According to Victoria and Albert museum, Japanese fashion designer Yohji Yamamoto “became internationally renowned in the early eighties for challenging traditional notions of fashion by designing garments that seemed oversized, unfinished, played with ideas of gender or fabrics not normally used in fashionable attire such as felt or neoprene. Other works revealed Yamamoto’s unusual pattern cutting, knowledge of fashion history and sense of humour. His work is characterised by a frequent and skilful use of black, a colour which he describes as ‘modest and arrogant at the same time”.

I have never seen the work of Yohji Yamamoto with my own eyes before so I looked forward to learning about this famous Japanese fashion designer.

As we entered the room, we were ‘greeted’ by a sticky sheet of plastic, instead of red carpet, on the floor. I am not sure what it was for, perhaps to get rid of the dirt from our dirty shoes so that it would not ruin the light grey rubber on the floor? It could also be a sharp reminder that we should now pay attention to texture.

Over 60 creations of Yamamoto were displayed on mannequins together in one room with double height headroom (Gallery 38). It was flooded with bright white light- Together with the decorative steel scaffoldings, it felt informal and welcoming. Visitors were allowed to wander around freely. As the garments were not kept in glass boxes, they could check out the details in close distance. They were not supposed to, but a lot of them could not help themselves from touching the garments. Apparently no photography or even sketching was allowed. Many still did so but the security guards were not that bothered to say anything.> ” />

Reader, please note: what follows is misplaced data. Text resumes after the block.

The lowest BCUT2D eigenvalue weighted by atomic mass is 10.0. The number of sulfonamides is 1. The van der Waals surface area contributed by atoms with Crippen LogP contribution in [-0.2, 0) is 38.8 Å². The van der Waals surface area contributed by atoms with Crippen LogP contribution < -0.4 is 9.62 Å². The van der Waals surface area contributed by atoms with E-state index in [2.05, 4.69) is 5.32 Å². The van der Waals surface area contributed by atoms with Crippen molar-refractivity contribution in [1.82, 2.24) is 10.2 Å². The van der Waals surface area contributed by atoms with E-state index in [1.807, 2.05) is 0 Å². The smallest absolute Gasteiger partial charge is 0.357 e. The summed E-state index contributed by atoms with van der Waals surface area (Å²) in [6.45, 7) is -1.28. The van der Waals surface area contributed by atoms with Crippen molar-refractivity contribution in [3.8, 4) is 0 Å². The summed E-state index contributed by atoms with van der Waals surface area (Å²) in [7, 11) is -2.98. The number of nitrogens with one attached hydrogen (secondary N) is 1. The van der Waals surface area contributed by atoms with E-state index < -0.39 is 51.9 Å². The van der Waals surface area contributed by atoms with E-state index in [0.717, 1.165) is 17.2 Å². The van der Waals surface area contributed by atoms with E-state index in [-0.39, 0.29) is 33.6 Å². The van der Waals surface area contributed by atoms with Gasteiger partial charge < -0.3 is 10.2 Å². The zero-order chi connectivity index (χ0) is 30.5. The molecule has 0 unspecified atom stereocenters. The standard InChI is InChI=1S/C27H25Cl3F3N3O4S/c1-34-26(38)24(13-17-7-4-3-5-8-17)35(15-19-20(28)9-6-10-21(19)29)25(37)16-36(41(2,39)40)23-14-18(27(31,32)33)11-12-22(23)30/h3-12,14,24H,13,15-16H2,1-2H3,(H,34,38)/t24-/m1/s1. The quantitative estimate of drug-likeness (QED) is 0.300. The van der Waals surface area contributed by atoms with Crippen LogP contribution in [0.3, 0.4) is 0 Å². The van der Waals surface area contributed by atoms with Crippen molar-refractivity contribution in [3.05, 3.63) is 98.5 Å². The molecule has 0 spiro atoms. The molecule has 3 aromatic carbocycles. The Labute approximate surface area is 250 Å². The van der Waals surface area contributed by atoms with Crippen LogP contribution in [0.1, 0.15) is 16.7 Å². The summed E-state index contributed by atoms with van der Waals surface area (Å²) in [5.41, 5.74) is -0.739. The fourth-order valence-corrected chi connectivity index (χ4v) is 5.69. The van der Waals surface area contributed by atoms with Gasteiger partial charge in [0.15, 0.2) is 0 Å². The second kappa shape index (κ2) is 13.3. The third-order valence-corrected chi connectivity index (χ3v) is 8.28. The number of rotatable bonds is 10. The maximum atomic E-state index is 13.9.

One side of the long wall was painted black and was filled with TVs, showing clips of various fashion shows of Yohji Yamamoto. It was a good idea and properly looked/ sounded good on paper. However, the exhibition designer overlooked the fact that the bright light in the room created a strong reflection and this made it very hard to watch the videos on the screen. On the day we went, I noticed that not that many visitors stayed and watched them. It was not a comfortable setting.

If I were a fashion designer/ student, I probably would have been delighted by the opportunity to see and scrutinise the clothes, based on what I have already known about this designer. However, I am not- I had hoped that I would learn more about the designer and his talents in fabric, stitching and design. Most of the displays (Videos and garments) were displayed in a minimal manner. Unlike most themed exhibitions in galleries like Tate Modern, no audio guide was on offer. There was simply not enough information/ guidance to explain what is good about Yohji Yamamoto in details. It is a good niche exhibition for those who have already known Yamamoto. It is not a successful exhibition to introduce him. Disappointingly, I did not come out feeling inspired at all.

Comparing to the not so successful installation in the main space, the satellite spaces were much more interesting. 6 sets of Yamamoto‘s creation were ‘hidden’ in different parts of the museum. Paid visitors were given a map to find them. That was fun! I discovered new spaces of Victoria and Albert Museum that I did not even know it existed! For example: the whole Norfolk House Music Room (photo below) was moved to V&A and rebuilt! Ok, I was supposed to look at Yamamoto‘s dresses in that room but the former was far more striking. And do you know that V&A has a huge room full of small ceramics, which was flooded with natural light from the roof? It was the room next to another set of
Yamamoto‘s creation.

*All photos are from Victoria and Albert Museum website

Yohji Yamamoto Exhibition
Victoria and Albert Musuem
Until 10 July 2011